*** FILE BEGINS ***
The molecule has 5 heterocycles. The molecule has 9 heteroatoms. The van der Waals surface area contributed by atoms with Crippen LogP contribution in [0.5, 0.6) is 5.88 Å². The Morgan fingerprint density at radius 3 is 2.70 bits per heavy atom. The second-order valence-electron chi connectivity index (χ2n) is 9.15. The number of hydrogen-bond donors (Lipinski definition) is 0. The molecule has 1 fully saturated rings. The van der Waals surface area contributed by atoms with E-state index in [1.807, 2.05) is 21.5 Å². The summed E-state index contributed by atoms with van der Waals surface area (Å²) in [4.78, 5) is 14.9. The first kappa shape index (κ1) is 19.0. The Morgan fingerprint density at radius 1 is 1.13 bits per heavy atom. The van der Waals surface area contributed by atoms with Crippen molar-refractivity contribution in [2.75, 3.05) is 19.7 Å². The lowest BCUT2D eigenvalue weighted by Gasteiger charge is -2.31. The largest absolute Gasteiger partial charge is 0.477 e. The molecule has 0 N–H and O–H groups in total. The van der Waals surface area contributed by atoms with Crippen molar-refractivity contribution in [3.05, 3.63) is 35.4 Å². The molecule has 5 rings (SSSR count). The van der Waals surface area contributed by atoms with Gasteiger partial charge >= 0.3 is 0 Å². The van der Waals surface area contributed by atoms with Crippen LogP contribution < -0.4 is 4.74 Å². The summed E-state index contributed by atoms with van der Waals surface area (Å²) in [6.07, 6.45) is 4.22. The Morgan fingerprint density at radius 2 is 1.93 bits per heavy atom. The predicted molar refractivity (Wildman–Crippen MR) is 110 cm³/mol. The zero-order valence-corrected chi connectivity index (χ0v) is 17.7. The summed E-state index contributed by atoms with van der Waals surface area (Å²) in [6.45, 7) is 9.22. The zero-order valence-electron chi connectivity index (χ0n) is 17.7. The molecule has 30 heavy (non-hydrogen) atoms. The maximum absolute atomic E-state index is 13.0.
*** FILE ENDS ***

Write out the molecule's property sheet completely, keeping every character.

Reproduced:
The molecule has 5 heterocycles. The molecule has 9 heteroatoms. The van der Waals surface area contributed by atoms with Crippen LogP contribution in [0.5, 0.6) is 5.88 Å². The Morgan fingerprint density at radius 3 is 2.70 bits per heavy atom. The second-order valence-electron chi connectivity index (χ2n) is 9.15. The number of hydrogen-bond donors (Lipinski definition) is 0. The molecule has 1 fully saturated rings. The van der Waals surface area contributed by atoms with E-state index in [1.807, 2.05) is 21.5 Å². The summed E-state index contributed by atoms with van der Waals surface area (Å²) in [4.78, 5) is 14.9. The first kappa shape index (κ1) is 19.0. The Morgan fingerprint density at radius 1 is 1.13 bits per heavy atom. The van der Waals surface area contributed by atoms with Crippen molar-refractivity contribution in [2.75, 3.05) is 19.7 Å². The lowest BCUT2D eigenvalue weighted by Gasteiger charge is -2.31. The largest absolute Gasteiger partial charge is 0.477 e. The molecule has 0 N–H and O–H groups in total. The van der Waals surface area contributed by atoms with Crippen molar-refractivity contribution in [3.05, 3.63) is 35.4 Å². The molecule has 5 rings (SSSR count). The van der Waals surface area contributed by atoms with Gasteiger partial charge >= 0.3 is 0 Å². The van der Waals surface area contributed by atoms with Crippen LogP contribution < -0.4 is 4.74 Å². The summed E-state index contributed by atoms with van der Waals surface area (Å²) in [6.07, 6.45) is 4.22. The Morgan fingerprint density at radius 2 is 1.93 bits per heavy atom. The predicted molar refractivity (Wildman–Crippen MR) is 110 cm³/mol. The zero-order valence-corrected chi connectivity index (χ0v) is 17.7. The summed E-state index contributed by atoms with van der Waals surface area (Å²) in [6.45, 7) is 9.22. The zero-order valence-electron chi connectivity index (χ0n) is 17.7. The molecule has 30 heavy (non-hydrogen) atoms. The maximum absolute atomic E-state index is 13.0.